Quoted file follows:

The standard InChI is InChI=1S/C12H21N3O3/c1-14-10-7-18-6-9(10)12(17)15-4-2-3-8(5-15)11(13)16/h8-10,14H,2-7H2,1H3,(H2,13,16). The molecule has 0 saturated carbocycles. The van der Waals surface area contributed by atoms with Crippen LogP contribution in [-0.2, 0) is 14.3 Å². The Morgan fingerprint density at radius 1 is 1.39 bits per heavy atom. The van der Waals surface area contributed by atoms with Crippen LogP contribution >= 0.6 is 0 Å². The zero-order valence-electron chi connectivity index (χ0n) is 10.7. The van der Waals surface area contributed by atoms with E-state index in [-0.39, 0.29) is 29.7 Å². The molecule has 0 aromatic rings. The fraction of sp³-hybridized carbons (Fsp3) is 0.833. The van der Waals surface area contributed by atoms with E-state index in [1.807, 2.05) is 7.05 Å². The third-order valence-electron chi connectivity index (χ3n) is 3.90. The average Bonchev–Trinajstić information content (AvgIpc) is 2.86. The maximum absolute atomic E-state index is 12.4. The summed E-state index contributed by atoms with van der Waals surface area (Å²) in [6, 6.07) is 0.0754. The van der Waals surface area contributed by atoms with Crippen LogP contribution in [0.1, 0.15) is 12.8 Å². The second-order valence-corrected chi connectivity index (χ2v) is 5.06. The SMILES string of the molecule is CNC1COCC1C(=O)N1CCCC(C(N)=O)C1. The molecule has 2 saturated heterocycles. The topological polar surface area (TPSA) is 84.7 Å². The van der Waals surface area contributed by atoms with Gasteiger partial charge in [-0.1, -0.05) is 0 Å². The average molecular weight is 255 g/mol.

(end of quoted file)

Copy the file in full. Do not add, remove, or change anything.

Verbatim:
The standard InChI is InChI=1S/C12H21N3O3/c1-14-10-7-18-6-9(10)12(17)15-4-2-3-8(5-15)11(13)16/h8-10,14H,2-7H2,1H3,(H2,13,16). The molecule has 0 saturated carbocycles. The van der Waals surface area contributed by atoms with Crippen LogP contribution in [-0.2, 0) is 14.3 Å². The Morgan fingerprint density at radius 1 is 1.39 bits per heavy atom. The van der Waals surface area contributed by atoms with Crippen LogP contribution >= 0.6 is 0 Å². The zero-order valence-electron chi connectivity index (χ0n) is 10.7. The van der Waals surface area contributed by atoms with E-state index in [-0.39, 0.29) is 29.7 Å². The molecule has 0 aromatic rings. The fraction of sp³-hybridized carbons (Fsp3) is 0.833. The van der Waals surface area contributed by atoms with E-state index in [1.807, 2.05) is 7.05 Å². The third-order valence-electron chi connectivity index (χ3n) is 3.90. The average Bonchev–Trinajstić information content (AvgIpc) is 2.86. The maximum absolute atomic E-state index is 12.4. The summed E-state index contributed by atoms with van der Waals surface area (Å²) in [6, 6.07) is 0.0754. The van der Waals surface area contributed by atoms with Crippen LogP contribution in [0.1, 0.15) is 12.8 Å². The second-order valence-corrected chi connectivity index (χ2v) is 5.06. The SMILES string of the molecule is CNC1COCC1C(=O)N1CCCC(C(N)=O)C1. The molecule has 2 saturated heterocycles. The topological polar surface area (TPSA) is 84.7 Å². The van der Waals surface area contributed by atoms with Gasteiger partial charge in [-0.1, -0.05) is 0 Å². The average molecular weight is 255 g/mol.